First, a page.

All set for the last Fed hike of the year - Nomura
According to Nomura Economics Team, all looks set for a rate hike from the FOMC at the December meeting this Wednesday as well as a trend-like increase in core CPI for November.
We expect a rate hike from the FOMC at the 12-13 December meeting, increasing the target range 25bp to 1.25-1.50%. Recent speeches from FOMC participants indicate that a comfortable majority of the committee is ready for a third rate hike in 2017. Inflation concerns may have eased somewhat after October’s healthy reading on core PCE inflation. Moreover, incoming economic data suggest the current strong pace of growth remains intact heading into 2018.
The October/November FOMC meeting minutes noted that “many participants thought that another increase in the target range for the federal funds rate was likely to be warranted in the near term if incoming information left the medium-term outlook broadly unchanged”.
Since that meeting, incoming information has, if anything, increased the upside risk for the medium-term outlook. Strong growth, recovering inflation and tightening labor markets, combined with the now-likely passage of the Republican tax plan, all point to sustained growth above potential over the medium term. As has been the case since October, we expect little if any language from the Committee on the balance sheet unwind beyond a note that it continues to proceed as explained in the Committee’s addendum.
Regarding the forecasts (SEP), we expect real GDP growth forecasts for 2017, 2018 and possibly 2019 to be revised up reflecting on incoming data and an incorporation of a modest boost from tax cuts. The continued decline in the unemployment rate during the inter-meeting period will likely result in a lower projection from FOMC participants over the forecast horizon. Finally, steady growth in inflation during September and October will help keep the SEP inflation outlook essentially unchanged from the September meeting.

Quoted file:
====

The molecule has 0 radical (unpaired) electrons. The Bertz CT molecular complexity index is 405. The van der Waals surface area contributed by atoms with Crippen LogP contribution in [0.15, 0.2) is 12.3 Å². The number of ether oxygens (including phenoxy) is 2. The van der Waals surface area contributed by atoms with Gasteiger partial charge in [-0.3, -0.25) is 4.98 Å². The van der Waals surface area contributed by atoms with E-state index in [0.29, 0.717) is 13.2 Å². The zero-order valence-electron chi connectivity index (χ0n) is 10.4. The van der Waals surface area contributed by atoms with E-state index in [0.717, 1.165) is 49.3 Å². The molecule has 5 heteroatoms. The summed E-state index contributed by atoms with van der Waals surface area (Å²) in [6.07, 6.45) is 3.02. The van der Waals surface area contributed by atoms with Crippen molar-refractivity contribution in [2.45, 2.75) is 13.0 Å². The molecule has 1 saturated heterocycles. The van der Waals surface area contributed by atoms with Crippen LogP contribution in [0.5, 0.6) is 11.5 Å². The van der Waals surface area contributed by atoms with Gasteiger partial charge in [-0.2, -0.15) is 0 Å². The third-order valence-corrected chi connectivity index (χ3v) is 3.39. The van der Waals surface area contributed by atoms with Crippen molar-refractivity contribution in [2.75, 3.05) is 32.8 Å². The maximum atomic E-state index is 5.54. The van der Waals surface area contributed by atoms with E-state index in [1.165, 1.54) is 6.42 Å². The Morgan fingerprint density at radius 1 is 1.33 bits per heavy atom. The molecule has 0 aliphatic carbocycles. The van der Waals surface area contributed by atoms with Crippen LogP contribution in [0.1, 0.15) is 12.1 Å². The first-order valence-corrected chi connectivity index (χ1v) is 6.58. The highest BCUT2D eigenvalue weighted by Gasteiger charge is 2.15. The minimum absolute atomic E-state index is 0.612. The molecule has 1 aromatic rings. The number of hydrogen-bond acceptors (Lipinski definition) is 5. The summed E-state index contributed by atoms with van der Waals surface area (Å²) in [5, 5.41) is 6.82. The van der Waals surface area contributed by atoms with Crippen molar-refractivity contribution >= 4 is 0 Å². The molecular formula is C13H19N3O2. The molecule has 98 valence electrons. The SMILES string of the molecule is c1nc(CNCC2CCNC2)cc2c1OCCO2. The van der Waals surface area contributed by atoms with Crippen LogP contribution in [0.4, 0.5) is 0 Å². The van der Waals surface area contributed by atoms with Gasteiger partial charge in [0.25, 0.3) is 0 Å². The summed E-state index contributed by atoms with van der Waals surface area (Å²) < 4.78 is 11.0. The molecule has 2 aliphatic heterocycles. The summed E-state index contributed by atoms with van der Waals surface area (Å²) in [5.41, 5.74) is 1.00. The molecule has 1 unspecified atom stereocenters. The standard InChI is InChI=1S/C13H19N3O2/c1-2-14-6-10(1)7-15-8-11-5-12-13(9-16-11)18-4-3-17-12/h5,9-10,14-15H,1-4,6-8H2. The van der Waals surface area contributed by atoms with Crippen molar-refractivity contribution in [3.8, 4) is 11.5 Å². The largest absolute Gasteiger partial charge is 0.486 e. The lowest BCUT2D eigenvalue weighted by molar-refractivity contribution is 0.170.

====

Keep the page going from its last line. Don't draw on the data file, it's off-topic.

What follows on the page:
Some participants may revise up their rate forecasts for 2018 based on the positive economic outlook. However, given the upcoming leadership change and lingering uncertainty for the tax plan, other participants may choose to delay their revisions until next year. FOMC participants are less likely to revise their policy rate forecasts beyond 2018 materially given that they did not appear to change their views on the neutral rate nor on the appropriate degree of the policy rate overshooting its neutral level.
At her last press conference as Fed Chair, Janet Yellen will likely note that inflation remains below the Committee’s objective on a 12-month basis but she may also highlight the pickup in economic growth.